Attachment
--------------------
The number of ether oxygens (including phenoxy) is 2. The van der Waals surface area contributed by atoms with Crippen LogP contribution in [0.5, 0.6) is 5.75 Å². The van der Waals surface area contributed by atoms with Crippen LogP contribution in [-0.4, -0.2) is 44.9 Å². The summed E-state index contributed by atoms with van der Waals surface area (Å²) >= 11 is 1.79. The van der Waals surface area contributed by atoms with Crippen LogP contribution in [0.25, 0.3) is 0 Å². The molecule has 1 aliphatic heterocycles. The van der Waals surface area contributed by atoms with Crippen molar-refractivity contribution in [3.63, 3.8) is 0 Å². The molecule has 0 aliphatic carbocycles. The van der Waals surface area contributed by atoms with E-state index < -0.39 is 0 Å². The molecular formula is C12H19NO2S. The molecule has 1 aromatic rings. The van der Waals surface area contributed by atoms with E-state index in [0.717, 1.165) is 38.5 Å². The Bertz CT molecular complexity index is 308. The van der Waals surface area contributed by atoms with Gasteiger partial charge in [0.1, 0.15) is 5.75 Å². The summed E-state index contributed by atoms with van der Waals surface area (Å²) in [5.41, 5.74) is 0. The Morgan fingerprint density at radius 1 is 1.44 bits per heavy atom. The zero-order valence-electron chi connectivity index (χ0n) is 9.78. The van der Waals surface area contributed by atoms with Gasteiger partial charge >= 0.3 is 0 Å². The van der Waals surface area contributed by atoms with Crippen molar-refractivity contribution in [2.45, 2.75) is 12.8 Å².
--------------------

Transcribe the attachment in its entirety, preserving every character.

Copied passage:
The number of ether oxygens (including phenoxy) is 2. The van der Waals surface area contributed by atoms with Crippen LogP contribution in [0.5, 0.6) is 5.75 Å². The van der Waals surface area contributed by atoms with Crippen LogP contribution in [-0.4, -0.2) is 44.9 Å². The summed E-state index contributed by atoms with van der Waals surface area (Å²) >= 11 is 1.79. The van der Waals surface area contributed by atoms with Crippen LogP contribution in [0.25, 0.3) is 0 Å². The molecule has 1 aliphatic heterocycles. The van der Waals surface area contributed by atoms with Crippen molar-refractivity contribution in [3.63, 3.8) is 0 Å². The molecule has 0 aliphatic carbocycles. The van der Waals surface area contributed by atoms with E-state index < -0.39 is 0 Å². The molecular formula is C12H19NO2S. The molecule has 1 aromatic rings. The van der Waals surface area contributed by atoms with E-state index in [0.717, 1.165) is 38.5 Å². The Bertz CT molecular complexity index is 308. The van der Waals surface area contributed by atoms with Gasteiger partial charge in [0.1, 0.15) is 5.75 Å². The summed E-state index contributed by atoms with van der Waals surface area (Å²) in [5.41, 5.74) is 0. The Morgan fingerprint density at radius 1 is 1.44 bits per heavy atom. The zero-order valence-electron chi connectivity index (χ0n) is 9.78. The van der Waals surface area contributed by atoms with Gasteiger partial charge >= 0.3 is 0 Å². The van der Waals surface area contributed by atoms with Crippen molar-refractivity contribution in [2.45, 2.75) is 12.8 Å².